It was well-known by Jewish historical figures in the 1st Century, and though used widely by those worshippers, its ultimate purpose is to draw non-Israelites into God’s sphere along with His chosen people. “Oh, Praise the Lord” is verbatim Psalm 117, with ‘ye’ and ‘endureth’ in its text leaving marks for us to discover and research, to appreciate that its writer’s background included use of the King James version of the Holy Bible centuries after the psalm’s genesis. The original psalm composer was perhaps one or a group of the Temple’s Levitical musicians – an individual or gathering of professional worshippers. Professionals who went for something easy, not complex. That model still works centuries later, doesn’t it? Psalm 117 was part of the Egyptian Hallel that included Psalms 113-118, with the first several of these Psalms sung before one of the Jewish festival meals, and the latter, like Psalm 117, sung especially after the Passover meal. Its exhortation to ‘ye’ (us) is always preceded by ‘all’ – all ye nations, and all ye people -- telling us its composer envisioned everyone everywhere, not just Israelites, lifting up thanksgiving to Him. Certainly it must have been a spirit-led, futuristic hope of which he wrote, since during the Temple’s time few peoples beyond Palestine would have answered such an exhortation. With a dream for what could be, perhaps yet to be seen here on earth, but especially in Eternity, this composer penned these words of anticipation. It resonated with the Lamb of God and His Apostles, who probably sang these words at one very unique Passover centuries later (Matt. 26:30; Mark 14:26). It didn’t end there, as Paul recognized its significance for non-Jews (Romans 15:11). Finally, a reader of a KJV at least 1,600 – 1,900 years later recapped its import by matching its words with music composed by William Hill in 1921. Other writers, like Charles Naylor in 1900, also used Psalm 117 as verse 1 of his composition by the same name, and then Naylor added three more verses.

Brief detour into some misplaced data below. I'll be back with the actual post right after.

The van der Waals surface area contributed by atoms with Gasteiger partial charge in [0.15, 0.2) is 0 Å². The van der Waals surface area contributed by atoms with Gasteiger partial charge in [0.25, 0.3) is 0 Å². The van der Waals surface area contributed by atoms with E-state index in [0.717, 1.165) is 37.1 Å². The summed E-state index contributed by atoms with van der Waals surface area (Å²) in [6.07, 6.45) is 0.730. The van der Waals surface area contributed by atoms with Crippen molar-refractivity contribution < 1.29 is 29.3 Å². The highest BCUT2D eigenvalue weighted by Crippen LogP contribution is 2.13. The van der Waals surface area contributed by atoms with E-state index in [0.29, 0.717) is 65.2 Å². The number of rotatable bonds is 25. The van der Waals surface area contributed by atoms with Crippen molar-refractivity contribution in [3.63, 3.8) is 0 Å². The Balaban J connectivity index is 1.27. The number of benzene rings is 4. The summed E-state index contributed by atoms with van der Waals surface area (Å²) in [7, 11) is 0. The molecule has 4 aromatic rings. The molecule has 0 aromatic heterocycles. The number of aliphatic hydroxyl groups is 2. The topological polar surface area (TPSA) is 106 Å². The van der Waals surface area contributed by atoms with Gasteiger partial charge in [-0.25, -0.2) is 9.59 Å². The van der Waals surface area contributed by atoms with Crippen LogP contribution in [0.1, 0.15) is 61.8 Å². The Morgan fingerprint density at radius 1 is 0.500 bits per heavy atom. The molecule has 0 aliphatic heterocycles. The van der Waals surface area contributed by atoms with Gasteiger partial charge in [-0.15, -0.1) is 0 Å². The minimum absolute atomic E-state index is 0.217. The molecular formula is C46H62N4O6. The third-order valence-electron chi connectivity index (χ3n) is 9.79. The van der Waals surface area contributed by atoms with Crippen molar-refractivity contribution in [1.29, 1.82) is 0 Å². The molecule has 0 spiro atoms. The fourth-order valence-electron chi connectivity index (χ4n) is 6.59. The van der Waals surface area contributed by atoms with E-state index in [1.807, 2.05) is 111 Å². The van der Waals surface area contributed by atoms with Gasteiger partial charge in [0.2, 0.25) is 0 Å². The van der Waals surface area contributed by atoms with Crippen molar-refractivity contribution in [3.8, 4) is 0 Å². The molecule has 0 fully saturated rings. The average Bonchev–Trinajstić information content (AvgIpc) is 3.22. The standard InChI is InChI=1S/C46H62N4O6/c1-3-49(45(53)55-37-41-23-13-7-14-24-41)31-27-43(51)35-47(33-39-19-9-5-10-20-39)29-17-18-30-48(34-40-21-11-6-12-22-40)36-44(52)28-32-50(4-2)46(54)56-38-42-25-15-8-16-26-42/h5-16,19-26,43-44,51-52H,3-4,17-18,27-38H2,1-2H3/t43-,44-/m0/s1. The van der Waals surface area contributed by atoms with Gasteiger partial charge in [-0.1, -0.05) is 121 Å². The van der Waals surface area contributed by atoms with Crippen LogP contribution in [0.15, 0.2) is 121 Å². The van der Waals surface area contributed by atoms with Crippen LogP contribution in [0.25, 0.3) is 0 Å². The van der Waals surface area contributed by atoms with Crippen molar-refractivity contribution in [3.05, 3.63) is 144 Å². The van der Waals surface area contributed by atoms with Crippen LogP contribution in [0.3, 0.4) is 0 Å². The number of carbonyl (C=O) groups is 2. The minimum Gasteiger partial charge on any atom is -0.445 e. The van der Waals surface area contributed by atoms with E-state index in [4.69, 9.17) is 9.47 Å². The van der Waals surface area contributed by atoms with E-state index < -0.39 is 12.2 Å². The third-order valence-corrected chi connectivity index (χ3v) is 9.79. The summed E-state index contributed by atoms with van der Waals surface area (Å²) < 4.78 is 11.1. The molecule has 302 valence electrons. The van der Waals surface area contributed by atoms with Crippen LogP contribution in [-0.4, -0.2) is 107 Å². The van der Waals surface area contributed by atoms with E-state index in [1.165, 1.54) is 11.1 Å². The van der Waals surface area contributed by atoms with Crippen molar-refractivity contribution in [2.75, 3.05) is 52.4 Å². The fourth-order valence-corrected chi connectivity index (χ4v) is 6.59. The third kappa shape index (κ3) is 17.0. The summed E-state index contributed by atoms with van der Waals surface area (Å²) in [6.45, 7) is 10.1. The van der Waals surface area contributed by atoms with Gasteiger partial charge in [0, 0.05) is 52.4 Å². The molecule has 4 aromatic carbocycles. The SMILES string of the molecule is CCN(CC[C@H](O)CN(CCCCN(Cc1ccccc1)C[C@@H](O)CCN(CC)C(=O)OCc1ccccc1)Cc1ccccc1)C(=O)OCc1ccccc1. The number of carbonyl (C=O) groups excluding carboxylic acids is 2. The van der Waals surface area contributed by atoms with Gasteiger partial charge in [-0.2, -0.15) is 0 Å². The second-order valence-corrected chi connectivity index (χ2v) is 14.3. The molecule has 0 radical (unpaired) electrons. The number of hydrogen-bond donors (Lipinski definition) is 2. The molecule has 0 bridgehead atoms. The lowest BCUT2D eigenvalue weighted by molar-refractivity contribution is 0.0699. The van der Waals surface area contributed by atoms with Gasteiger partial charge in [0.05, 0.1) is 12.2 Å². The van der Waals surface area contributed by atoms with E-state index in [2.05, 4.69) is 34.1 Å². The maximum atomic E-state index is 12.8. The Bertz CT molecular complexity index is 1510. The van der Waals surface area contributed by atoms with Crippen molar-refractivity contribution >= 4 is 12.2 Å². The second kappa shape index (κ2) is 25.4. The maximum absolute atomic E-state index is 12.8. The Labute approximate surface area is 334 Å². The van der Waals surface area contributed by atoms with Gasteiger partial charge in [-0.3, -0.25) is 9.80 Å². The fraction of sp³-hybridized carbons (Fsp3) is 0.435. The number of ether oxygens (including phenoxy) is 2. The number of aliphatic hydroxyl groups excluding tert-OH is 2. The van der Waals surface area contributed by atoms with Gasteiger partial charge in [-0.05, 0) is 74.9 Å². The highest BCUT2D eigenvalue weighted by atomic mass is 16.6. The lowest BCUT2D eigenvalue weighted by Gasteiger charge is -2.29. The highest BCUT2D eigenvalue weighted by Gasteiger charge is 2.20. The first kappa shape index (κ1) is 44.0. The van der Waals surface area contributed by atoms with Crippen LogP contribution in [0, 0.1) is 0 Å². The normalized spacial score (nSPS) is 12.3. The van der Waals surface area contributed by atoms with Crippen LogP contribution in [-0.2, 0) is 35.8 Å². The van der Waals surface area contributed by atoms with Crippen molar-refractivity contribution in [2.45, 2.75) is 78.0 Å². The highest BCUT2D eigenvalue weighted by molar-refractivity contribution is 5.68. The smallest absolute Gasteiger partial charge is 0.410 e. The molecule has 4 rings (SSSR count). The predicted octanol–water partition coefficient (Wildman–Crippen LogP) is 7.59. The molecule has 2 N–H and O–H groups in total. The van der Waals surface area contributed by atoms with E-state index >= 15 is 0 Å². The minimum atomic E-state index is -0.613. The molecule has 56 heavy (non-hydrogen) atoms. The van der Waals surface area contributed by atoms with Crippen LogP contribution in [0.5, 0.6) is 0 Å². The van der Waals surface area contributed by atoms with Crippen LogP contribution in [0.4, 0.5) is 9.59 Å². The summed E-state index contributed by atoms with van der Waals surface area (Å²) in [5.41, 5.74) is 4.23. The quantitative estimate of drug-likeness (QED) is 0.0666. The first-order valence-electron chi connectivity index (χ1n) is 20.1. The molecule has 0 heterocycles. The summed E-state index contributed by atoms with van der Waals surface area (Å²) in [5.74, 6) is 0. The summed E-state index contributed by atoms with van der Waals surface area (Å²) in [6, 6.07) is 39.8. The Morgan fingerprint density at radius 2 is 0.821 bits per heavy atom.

I’m one of those non-Jews, a Gentile, 3,000 years later. A Levite might have written “Oh, Praise the Lord”, unsuspecting how wide it might reach someday. ‘All nations and all peoples’, why would they want to praise Him? The composer answers, God’s mercy is unbounded and the reality of Him is undeniable and unending.  Three ‘un’-conditions of Him…they’re probably as simple to remember as the words of the hymn. Believing them doesn’t mean I’m a simpleton, however. In fact, acting on these simple, but inescapable facts is the wisest thing I’ll ever do. He made ‘em that way, so that I cannot miss them. So simple, right? So what’s stopping you?